Stop Ticks to Avoid Lyme and Other Tickborne Diseases
Before You Go Outdoors:
* Know where to expect ticks. Ticks live in grassy, brushy, or wooded areas, or even on animals, so spending time outside camping, gardening, or hunting could bring you in close contact with ticks. Many people get ticks in their own yard or neighborhood.
* Treat clothing and gear with products containing permethrin. Permethrin can be used to treat boots, clothing, and camping gear and remain protective through several washings.
* Use Environmental Protection Agency (EPA)-registered insect repellents containing DEET, picaridin, IR3535, oil of lemon eucalyptus (OLE), para-menthane-diol (PMD), or 2-undecanone. EPA's helpful search tool can help you find the product that best suits your needs. Always follow product instructions, especially with children.
* Do not use insect repellent on babies younger than 2 months old.
* Do not use products containing OLE or PMD on children under 3 years old.
* If you work outdoors, find more information about protection at the NIOSH (Tick-borne Diseases Workplace Safety and Health Topics).
* Check your body for ticks after coming indoors.
After You Come Indoors:
* Check your clothing for ticks. Ticks may attach to clothing. Remove any ticks and wash clothes or put them in dryer if damp. Tumble dry clothes in a dryer on high heat for 10 minutes to kill ticks on dry clothing after you come indoors. If the clothes are damp, you may need to dry them longer. When washing clothes first, use hot water. Cold and medium temperature water will not kill ticks effectively.
* Check your body for ticks after being outdoors. Conduct a full body check when coming from potentially tick-infested areas, even your back yard. Use a hand-held or full-length mirror to view all parts of your body. Check you and your children for ticks after coming indoors.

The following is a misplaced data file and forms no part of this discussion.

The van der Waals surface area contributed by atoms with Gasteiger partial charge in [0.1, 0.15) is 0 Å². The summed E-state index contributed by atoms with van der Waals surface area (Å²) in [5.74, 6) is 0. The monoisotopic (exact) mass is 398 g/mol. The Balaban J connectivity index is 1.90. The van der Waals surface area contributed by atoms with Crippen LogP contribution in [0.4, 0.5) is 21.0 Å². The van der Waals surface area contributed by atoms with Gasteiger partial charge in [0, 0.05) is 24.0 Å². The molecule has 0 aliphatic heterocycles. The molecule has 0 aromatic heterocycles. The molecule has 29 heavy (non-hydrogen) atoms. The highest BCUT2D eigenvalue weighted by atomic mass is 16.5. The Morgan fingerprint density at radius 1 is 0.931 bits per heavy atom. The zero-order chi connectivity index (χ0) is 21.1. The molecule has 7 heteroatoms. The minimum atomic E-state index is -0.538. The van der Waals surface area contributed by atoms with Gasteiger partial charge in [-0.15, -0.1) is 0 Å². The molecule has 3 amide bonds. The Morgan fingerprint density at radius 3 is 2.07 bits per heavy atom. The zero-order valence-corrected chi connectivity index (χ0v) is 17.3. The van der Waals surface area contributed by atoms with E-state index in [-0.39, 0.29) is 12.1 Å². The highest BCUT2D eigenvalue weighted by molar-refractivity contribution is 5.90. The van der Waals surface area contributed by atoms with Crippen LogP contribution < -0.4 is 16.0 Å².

* Shower soon after being outdoors. Showering within two hours of coming indoors has been shown to reduce your risk of getting Lyme disease and may be effective in reducing the risk of other tickborne diseases. Showering may help wash off unattached ticks and it is a good opportunity to do a tick check.
* To remove a tick, grasp it with tweezers, as close to the skin as possible, and pull it straight out.
What to Do if You Find an Attached Tick:
* Remove the attached tick as soon as you notice it. Grasp the tick with tweezers, as close to the skin as possible, and pull it straight out. Watch for signs of sickness such as rash or fever in the days and weeks following the bite. Your risk of getting a tickborne disease depends on many factors, including where you live, the type of tick that bit you, and how long the tick was attached. Be sure to see a health care provider if you become sick after a tick bite, have a rash or a fever.
Reduce Ticks in Your Yard:
* Modify your landscape to create tick-safe zones. Similar steps may also help reduce other types of ticks in and around the yard. Remove leaf litter and clear tall grasses and brush around homes regularly. Place wood chips or gravel between lawns and wooded areas to keep ticks away from recreational areas. Keep play areas and playground equipment away from shrubs, bushes, and other vegetation.
* Consider using a chemical control agent. Tick control chemicals are effective for a homeowner to use, or they can be applied by a professional pest control expert.
* Discourage deer. Remove plants that attract deer and construct physical barriers to help discourage deer from entering your yard and bringing blacklegged ticks with them.
Prevent Ticks on Pets:
* Dogs are very susceptible to tick bites and tickborne diseases. Vaccines are not available for most of the tickborne diseases that dogs can get, and they don't keep the dogs from bringing ticks into your home. For these reasons, it's important to use a tick preventive product on your dog. Talk to your veterinarian about the best tick prevention product for your dog.